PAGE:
I’ve heard my fair share of hamstring stories from athletes and people in general who believe they have “tight” hamstrings. In order to gain an appreciation and understanding of the muscle group let’s look at where these group of muscles attach.
There are 3 hamstring muscles: the semitendinosis, semimembranosis, and biceps femoris. The group of muscles attach to your pelvis (ischial tuberosity), run down the back of your leg and attach to your lower leg past the knee. More simply, the “semis” run down the medial aspect while the biceps femoris runs down the lateral portion (both attaching on the lower leg). Because the hamstrings have different attachment points on the lower leg, they serve multiple functions such as knee flexion and hip extension. Another vital but often overlooked function of the hamstrings is their stabilizing role on the pelvis. Since they attach on the ischial tuberosities, they try to prevent (stabilize) the pelvis from forwardly “tipping” (anterior pelvic tilt). When we see athletes coming in with forwardly tipped pelvis’ the one thing we want avoid is constant hamstring stretches. The picture below shows how the hamstring have lost their stabilizing function on the pelvis.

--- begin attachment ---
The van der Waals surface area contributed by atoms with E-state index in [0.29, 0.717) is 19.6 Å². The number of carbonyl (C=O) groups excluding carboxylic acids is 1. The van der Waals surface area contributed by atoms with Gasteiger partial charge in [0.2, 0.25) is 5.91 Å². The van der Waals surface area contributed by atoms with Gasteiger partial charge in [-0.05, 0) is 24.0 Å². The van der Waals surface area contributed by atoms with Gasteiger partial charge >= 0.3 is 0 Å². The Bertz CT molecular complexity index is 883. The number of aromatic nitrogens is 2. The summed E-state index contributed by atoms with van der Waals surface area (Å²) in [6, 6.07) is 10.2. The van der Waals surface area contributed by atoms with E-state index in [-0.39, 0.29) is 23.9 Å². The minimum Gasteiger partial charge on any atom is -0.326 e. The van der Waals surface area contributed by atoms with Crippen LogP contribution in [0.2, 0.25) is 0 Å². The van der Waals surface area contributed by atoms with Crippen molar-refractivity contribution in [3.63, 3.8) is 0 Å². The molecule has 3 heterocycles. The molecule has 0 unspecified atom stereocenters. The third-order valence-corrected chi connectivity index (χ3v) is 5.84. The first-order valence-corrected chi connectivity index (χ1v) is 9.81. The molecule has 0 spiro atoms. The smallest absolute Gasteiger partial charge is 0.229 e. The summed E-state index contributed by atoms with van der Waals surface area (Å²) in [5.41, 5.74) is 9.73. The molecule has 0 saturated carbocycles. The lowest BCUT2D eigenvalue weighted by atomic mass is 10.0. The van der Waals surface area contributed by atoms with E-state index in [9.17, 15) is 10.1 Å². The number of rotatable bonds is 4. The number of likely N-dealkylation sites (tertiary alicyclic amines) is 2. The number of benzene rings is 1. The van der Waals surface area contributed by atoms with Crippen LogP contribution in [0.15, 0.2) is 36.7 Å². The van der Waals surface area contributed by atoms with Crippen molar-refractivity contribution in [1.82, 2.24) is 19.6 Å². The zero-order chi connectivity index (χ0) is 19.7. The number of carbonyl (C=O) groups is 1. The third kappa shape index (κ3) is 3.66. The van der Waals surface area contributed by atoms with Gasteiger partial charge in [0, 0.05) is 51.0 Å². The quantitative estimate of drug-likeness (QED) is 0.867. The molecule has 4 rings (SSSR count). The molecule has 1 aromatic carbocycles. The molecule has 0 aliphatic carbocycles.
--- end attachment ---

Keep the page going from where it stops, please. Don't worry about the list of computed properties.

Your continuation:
The hamstrings become lengthened as a result of pelvic position so while someone may “feel” tight in their hamstrings, they aren’t. What the hamstrings are doing is holding on for dear life to prevent the pelvis from tilting forward any more. Why would you stretch a muscle that is already in a lengthened position? It can be extremely frustrating to see people performing endless stretches or pushing through a hamstring stretch when it may be the last thing they need. In the next few days, I will go over strategies in which to improve the faulty pelvic position that we see with many of our athletes.